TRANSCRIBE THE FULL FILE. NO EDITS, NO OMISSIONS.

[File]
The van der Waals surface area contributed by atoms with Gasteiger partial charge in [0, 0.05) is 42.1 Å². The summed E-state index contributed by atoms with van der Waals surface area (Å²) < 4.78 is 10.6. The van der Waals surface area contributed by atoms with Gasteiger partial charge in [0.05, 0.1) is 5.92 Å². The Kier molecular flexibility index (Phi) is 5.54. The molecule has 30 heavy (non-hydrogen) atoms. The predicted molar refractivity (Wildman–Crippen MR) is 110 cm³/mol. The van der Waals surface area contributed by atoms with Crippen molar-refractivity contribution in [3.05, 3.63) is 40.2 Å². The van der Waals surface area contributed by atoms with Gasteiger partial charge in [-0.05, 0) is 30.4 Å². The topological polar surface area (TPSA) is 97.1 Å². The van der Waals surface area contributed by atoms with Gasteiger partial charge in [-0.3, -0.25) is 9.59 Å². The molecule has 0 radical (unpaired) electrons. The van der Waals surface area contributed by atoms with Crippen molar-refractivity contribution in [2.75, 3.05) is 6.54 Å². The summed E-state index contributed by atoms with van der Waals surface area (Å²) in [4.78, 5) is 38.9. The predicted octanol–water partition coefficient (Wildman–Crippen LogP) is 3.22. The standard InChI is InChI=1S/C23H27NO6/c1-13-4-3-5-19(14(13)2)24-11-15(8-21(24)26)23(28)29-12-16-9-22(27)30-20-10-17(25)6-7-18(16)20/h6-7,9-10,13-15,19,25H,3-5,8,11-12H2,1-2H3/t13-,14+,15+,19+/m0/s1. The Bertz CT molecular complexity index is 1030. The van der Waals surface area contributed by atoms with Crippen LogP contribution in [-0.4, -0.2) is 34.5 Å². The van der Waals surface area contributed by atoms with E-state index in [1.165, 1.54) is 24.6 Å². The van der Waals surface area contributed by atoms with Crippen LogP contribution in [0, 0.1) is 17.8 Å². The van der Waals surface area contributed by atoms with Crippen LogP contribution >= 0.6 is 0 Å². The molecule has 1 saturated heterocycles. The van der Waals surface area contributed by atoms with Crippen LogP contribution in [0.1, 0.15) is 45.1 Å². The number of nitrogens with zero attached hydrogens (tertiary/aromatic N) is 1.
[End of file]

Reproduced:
The van der Waals surface area contributed by atoms with Gasteiger partial charge in [0, 0.05) is 42.1 Å². The summed E-state index contributed by atoms with van der Waals surface area (Å²) < 4.78 is 10.6. The van der Waals surface area contributed by atoms with Gasteiger partial charge in [0.05, 0.1) is 5.92 Å². The Kier molecular flexibility index (Phi) is 5.54. The molecule has 30 heavy (non-hydrogen) atoms. The predicted molar refractivity (Wildman–Crippen MR) is 110 cm³/mol. The van der Waals surface area contributed by atoms with Crippen molar-refractivity contribution in [3.05, 3.63) is 40.2 Å². The van der Waals surface area contributed by atoms with Gasteiger partial charge in [-0.05, 0) is 30.4 Å². The topological polar surface area (TPSA) is 97.1 Å². The van der Waals surface area contributed by atoms with Gasteiger partial charge in [-0.3, -0.25) is 9.59 Å². The molecule has 0 radical (unpaired) electrons. The van der Waals surface area contributed by atoms with Crippen molar-refractivity contribution in [2.75, 3.05) is 6.54 Å². The summed E-state index contributed by atoms with van der Waals surface area (Å²) in [4.78, 5) is 38.9. The predicted octanol–water partition coefficient (Wildman–Crippen LogP) is 3.22. The standard InChI is InChI=1S/C23H27NO6/c1-13-4-3-5-19(14(13)2)24-11-15(8-21(24)26)23(28)29-12-16-9-22(27)30-20-10-17(25)6-7-18(16)20/h6-7,9-10,13-15,19,25H,3-5,8,11-12H2,1-2H3/t13-,14+,15+,19+/m0/s1. The Bertz CT molecular complexity index is 1030. The van der Waals surface area contributed by atoms with Crippen LogP contribution in [-0.4, -0.2) is 34.5 Å². The van der Waals surface area contributed by atoms with E-state index in [1.165, 1.54) is 24.6 Å². The van der Waals surface area contributed by atoms with Crippen LogP contribution in [0, 0.1) is 17.8 Å². The van der Waals surface area contributed by atoms with Crippen LogP contribution >= 0.6 is 0 Å². The molecule has 1 saturated heterocycles. The van der Waals surface area contributed by atoms with Crippen LogP contribution in [0.1, 0.15) is 45.1 Å². The number of nitrogens with zero attached hydrogens (tertiary/aromatic N) is 1.